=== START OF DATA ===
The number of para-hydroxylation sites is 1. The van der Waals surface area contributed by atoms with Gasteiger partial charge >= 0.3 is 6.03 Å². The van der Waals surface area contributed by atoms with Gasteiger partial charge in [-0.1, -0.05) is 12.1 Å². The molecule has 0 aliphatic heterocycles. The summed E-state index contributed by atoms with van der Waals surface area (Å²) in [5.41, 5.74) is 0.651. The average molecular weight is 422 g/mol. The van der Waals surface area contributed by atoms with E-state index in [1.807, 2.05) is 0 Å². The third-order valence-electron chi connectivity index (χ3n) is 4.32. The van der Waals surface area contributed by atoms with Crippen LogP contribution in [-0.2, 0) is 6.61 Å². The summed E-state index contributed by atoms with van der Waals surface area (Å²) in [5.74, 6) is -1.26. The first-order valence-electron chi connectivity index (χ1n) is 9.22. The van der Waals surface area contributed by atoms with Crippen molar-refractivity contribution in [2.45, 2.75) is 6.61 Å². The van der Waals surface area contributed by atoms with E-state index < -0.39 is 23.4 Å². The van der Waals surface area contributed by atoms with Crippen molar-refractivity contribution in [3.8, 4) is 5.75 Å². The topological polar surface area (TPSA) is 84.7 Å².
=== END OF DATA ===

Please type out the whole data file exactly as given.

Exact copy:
The number of para-hydroxylation sites is 1. The van der Waals surface area contributed by atoms with Gasteiger partial charge >= 0.3 is 6.03 Å². The van der Waals surface area contributed by atoms with Gasteiger partial charge in [-0.1, -0.05) is 12.1 Å². The molecule has 0 aliphatic heterocycles. The summed E-state index contributed by atoms with van der Waals surface area (Å²) in [5.41, 5.74) is 0.651. The average molecular weight is 422 g/mol. The van der Waals surface area contributed by atoms with E-state index in [1.807, 2.05) is 0 Å². The third-order valence-electron chi connectivity index (χ3n) is 4.32. The van der Waals surface area contributed by atoms with Crippen LogP contribution in [-0.2, 0) is 6.61 Å². The summed E-state index contributed by atoms with van der Waals surface area (Å²) in [5.74, 6) is -1.26. The first-order valence-electron chi connectivity index (χ1n) is 9.22. The van der Waals surface area contributed by atoms with Crippen molar-refractivity contribution in [2.45, 2.75) is 6.61 Å². The van der Waals surface area contributed by atoms with E-state index < -0.39 is 23.4 Å². The van der Waals surface area contributed by atoms with Crippen molar-refractivity contribution in [3.8, 4) is 5.75 Å². The topological polar surface area (TPSA) is 84.7 Å².